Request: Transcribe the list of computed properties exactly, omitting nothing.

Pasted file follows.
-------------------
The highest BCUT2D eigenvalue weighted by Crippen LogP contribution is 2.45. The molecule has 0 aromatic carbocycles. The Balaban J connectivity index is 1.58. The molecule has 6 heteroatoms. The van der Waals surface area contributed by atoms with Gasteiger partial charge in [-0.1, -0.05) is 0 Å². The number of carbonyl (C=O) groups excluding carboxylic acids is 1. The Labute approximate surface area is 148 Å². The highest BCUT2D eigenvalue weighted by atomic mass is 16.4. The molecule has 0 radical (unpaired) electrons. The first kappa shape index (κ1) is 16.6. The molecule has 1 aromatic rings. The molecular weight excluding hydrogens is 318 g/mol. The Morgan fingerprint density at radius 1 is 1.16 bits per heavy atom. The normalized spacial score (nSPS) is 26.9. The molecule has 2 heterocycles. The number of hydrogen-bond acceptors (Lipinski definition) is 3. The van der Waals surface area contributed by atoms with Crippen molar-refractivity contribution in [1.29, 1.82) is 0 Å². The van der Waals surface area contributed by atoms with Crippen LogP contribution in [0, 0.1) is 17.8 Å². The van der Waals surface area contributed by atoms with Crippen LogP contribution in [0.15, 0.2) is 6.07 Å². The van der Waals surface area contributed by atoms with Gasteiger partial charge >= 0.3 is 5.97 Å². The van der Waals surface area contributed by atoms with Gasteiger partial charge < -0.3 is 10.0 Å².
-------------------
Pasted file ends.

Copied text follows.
The highest BCUT2D eigenvalue weighted by Crippen LogP contribution is 2.45. The molecule has 0 aromatic carbocycles. The Balaban J connectivity index is 1.58. The molecule has 6 heteroatoms. The van der Waals surface area contributed by atoms with Gasteiger partial charge in [-0.1, -0.05) is 0 Å². The number of carbonyl (C=O) groups excluding carboxylic acids is 1. The Labute approximate surface area is 148 Å². The highest BCUT2D eigenvalue weighted by atomic mass is 16.4. The molecule has 0 radical (unpaired) electrons. The first kappa shape index (κ1) is 16.6. The molecule has 1 aromatic rings. The molecular weight excluding hydrogens is 318 g/mol. The Morgan fingerprint density at radius 1 is 1.16 bits per heavy atom. The normalized spacial score (nSPS) is 26.9. The molecule has 2 heterocycles. The number of hydrogen-bond acceptors (Lipinski definition) is 3. The van der Waals surface area contributed by atoms with Crippen molar-refractivity contribution in [1.29, 1.82) is 0 Å². The van der Waals surface area contributed by atoms with Crippen LogP contribution in [0, 0.1) is 17.8 Å². The van der Waals surface area contributed by atoms with Crippen LogP contribution in [0.15, 0.2) is 6.07 Å². The van der Waals surface area contributed by atoms with Gasteiger partial charge >= 0.3 is 5.97 Å². The van der Waals surface area contributed by atoms with Gasteiger partial charge < -0.3 is 10.0 Å².